SwedenSweden Swedish, small Sami- and Finnish-speaking minorities
SwitzerlandSwitzerland German (official) 63.7%, French (official) 20.4%, Italian (official) 6.5%, Serbo-Croatian 1.5%, Albanian 1.3%, Portuguese 1.2%, Spanish 1.1%, English 1%, Romansch (official) 0.5%, other 2.8%; note: German, French, Italian, and Romansch are all national and official languages
SyriaSyria Arabic (official); Kurdish, Armenian, Aramaic, Circassian widely understood; French, English somewhat understood
TaiwanTaiwan Mandarin Chinese (official), Taiwanese (Min), Hakka dialects
TajikistanTajikistan Tajik (official), Russian widely used in government and business
TanzaniaTanzania Kiswahili or Swahili (official), Kiunguja (name for Swahili in Zanzibar), English (official, primary language of commerce, administration, and higher education), Arabic (widely spoken in Zanzibar), many local languages; note: Kiswahili (Swahili) is the mother tongue of the Bantu people living in Zanzibar and nearby coastal Tanzania; although Kiswahili is Bantu in structure and origin, its vocabulary draws on a variety of sources including Arabic and English; it has become the lingua franca of central and eastern Africa; the first language of most people is one of the local languages
ThailandThailand Thai, English (secondary language of the elite), ethnic and regional dialects
The BahamasThe Bahamas English (official), Creole (among Haitian immigrants)
The GambiaThe Gambia English (official), Mandinka, Wolof, Fula, other indigenous vernaculars
TogoTogo French (official and the language of commerce), Ewe and Mina (the two major African languages in the south), Kabye (sometimes spelled Kabiye) and Dagomba (the two major African languages in the north)
TokelauTokelau Tokelauan (a Polynesian language), English
TongaTonga Tongan, English
Trinidad and TobagoTrinidad+ English (official), Caribbean Hindustani (a dialect of Hindi), French, Spanish, Chinese
TunisiaTunisia Arabic (official and one of the languages of commerce), French (commerce)
TurkeyTurkey Turkish (official), Kurdish, Dimli (or Zaza), Azeri, Kabardian; note: there is also a substantial Gagauz population in the European part of Turkey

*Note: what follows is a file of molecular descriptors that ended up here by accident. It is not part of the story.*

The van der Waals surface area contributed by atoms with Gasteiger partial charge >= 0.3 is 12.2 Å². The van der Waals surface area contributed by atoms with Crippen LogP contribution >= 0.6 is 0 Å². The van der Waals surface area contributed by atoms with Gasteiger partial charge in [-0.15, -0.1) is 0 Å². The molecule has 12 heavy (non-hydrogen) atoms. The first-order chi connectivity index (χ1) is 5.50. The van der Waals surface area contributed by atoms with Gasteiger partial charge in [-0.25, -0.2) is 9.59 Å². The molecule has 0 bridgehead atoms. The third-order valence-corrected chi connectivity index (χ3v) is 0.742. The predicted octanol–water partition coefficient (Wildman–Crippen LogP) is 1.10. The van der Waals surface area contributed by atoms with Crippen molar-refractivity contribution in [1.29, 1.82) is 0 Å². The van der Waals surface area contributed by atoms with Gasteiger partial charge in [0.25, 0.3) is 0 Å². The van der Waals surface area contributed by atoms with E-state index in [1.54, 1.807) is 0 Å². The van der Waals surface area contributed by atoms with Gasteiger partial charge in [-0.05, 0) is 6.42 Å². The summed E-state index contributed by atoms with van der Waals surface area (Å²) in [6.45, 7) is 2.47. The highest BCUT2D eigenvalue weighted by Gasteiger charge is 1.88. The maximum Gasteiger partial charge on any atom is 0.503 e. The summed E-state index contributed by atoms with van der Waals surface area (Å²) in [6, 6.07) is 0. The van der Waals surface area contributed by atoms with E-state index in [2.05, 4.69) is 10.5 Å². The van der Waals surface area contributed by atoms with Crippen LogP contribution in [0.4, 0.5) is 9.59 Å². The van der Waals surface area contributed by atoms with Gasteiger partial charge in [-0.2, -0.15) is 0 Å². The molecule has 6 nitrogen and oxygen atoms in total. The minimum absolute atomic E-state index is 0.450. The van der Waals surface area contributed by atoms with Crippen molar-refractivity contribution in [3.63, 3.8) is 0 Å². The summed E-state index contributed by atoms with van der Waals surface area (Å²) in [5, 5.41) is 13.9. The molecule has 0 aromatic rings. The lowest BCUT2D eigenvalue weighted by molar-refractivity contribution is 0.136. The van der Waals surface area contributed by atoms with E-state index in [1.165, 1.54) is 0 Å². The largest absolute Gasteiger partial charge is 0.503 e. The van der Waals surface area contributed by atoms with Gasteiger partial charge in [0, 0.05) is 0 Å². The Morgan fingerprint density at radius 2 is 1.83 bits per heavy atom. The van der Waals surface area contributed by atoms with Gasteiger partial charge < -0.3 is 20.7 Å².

TurkmenistanTurkmenistan Turkmen 72%, Russian 12%, Uzbek 9%, other 7%
Turks and Caicos IslandsTurks+ English (official)
TuvaluTuvalu Tuvaluan, English, Samoan, Kiribati (on the island of Nui)
UgandaUganda English (official national language, taught in grade schools, used in courts of law and by most newspapers and some radio broadcasts), Ganda or Luganda (most widely used of the Niger-Congo languages, preferred for native language publications in the capital and may be taught in school), other Niger-Congo languages, Nilo-Saharan languages, Swahili, Arabic
UkraineUkraine Ukrainian (official) 67%, Russian 24%, other 9% (includes small Romanian-, Polish-, and Hungarian-speaking minorities)
United Arab EmiratesUAE Arabic (official), Persian, English, Hindi, Urdu
United KingdomUnited Kingdom English, Welsh (about 26% of the population of Wales), Scottish form of Gaelic (about 60,000 in Scotland)
United StatesUnited States English 82.1%, Spanish 10.7%, other Indo-European 3.8%, Asian and Pacific island 2.7%, other 0.7%; note: Hawaiian is an official language in the state of Hawaii
UruguayUruguay Spanish, Portunol, or Brazilero (Portuguese-Spanish mix on the Brazilian frontier)
UzbekistanUzbekistan Uzbek 74.3%, Russian 14.2%, Tajik 4.4%, other 7.1%
VanuatuVanuatu local languages (more than 100) 72.6%, pidgin (known as Bislama or Bichelama) 23.1%, English 1.9%, French 1.4%, other 0.3%, unspecified 0.7% (1999 Census)
VenezuelaVenezuela Spanish (official), numerous indigenous dialects
VietnamVietnam Vietnamese (official), English (increasingly favored as a second language), some French, Chinese, and Khmer; mountain area languages (Mon-Khmer and Malayo-Polynesian)
Virgin IslandsVirgin Islands English 74.7%, Spanish or Spanish Creole 16.8%, French or French Creole 6.6%, other 1.9%
Wallis and FutunaWallis+ Wallisian 58.9% (indigenous Polynesian language), Futunian 30.1%, French (official) 10.8%, other 0.2%
West BankWest Bank Arabic, Hebrew (spoken by Israeli settlers and many Palestinians), English (widely understood)
Western SaharaWestern Sahara Hassaniya Arabic, Moroccan Arabic
YemenYemen Arabic
ZambiaZambia English (official), major vernaculars - Bemba, Kaonda, Lozi, Lunda, Luvale, Nyanja, Tonga, and about 70 other indigenous languages
ZimbabweZimbabwe English (official), Shona, Sindebele (the language of the Ndebele, sometimes called Ndebele), numerous but minor tribal dialects